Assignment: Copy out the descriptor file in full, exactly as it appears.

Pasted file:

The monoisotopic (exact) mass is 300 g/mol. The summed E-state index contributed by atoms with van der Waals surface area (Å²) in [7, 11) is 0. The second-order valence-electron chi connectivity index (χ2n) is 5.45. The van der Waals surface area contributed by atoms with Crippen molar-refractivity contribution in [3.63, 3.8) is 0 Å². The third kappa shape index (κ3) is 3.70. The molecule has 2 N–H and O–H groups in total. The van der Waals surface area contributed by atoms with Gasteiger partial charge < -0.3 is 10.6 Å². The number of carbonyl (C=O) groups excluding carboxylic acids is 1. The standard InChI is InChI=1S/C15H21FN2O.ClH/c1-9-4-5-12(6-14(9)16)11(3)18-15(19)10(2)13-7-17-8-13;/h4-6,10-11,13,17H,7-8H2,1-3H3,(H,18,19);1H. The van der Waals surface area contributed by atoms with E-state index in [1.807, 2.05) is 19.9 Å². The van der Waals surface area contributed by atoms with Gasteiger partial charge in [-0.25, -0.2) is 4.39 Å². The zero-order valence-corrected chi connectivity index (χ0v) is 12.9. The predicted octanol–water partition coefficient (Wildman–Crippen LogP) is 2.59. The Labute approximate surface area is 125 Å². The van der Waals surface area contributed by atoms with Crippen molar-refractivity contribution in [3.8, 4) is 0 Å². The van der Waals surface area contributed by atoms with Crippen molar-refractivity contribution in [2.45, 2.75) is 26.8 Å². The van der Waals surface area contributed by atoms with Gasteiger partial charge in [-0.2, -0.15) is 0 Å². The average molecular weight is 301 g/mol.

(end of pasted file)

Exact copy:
The monoisotopic (exact) mass is 300 g/mol. The summed E-state index contributed by atoms with van der Waals surface area (Å²) in [7, 11) is 0. The second-order valence-electron chi connectivity index (χ2n) is 5.45. The van der Waals surface area contributed by atoms with Crippen molar-refractivity contribution in [3.63, 3.8) is 0 Å². The third kappa shape index (κ3) is 3.70. The molecule has 2 N–H and O–H groups in total. The van der Waals surface area contributed by atoms with Gasteiger partial charge < -0.3 is 10.6 Å². The number of carbonyl (C=O) groups excluding carboxylic acids is 1. The standard InChI is InChI=1S/C15H21FN2O.ClH/c1-9-4-5-12(6-14(9)16)11(3)18-15(19)10(2)13-7-17-8-13;/h4-6,10-11,13,17H,7-8H2,1-3H3,(H,18,19);1H. The van der Waals surface area contributed by atoms with E-state index in [1.807, 2.05) is 19.9 Å². The van der Waals surface area contributed by atoms with Gasteiger partial charge in [-0.25, -0.2) is 4.39 Å². The zero-order valence-corrected chi connectivity index (χ0v) is 12.9. The predicted octanol–water partition coefficient (Wildman–Crippen LogP) is 2.59. The Labute approximate surface area is 125 Å². The van der Waals surface area contributed by atoms with Crippen molar-refractivity contribution in [3.8, 4) is 0 Å². The van der Waals surface area contributed by atoms with Crippen molar-refractivity contribution in [2.45, 2.75) is 26.8 Å². The van der Waals surface area contributed by atoms with Gasteiger partial charge in [-0.2, -0.15) is 0 Å². The average molecular weight is 301 g/mol.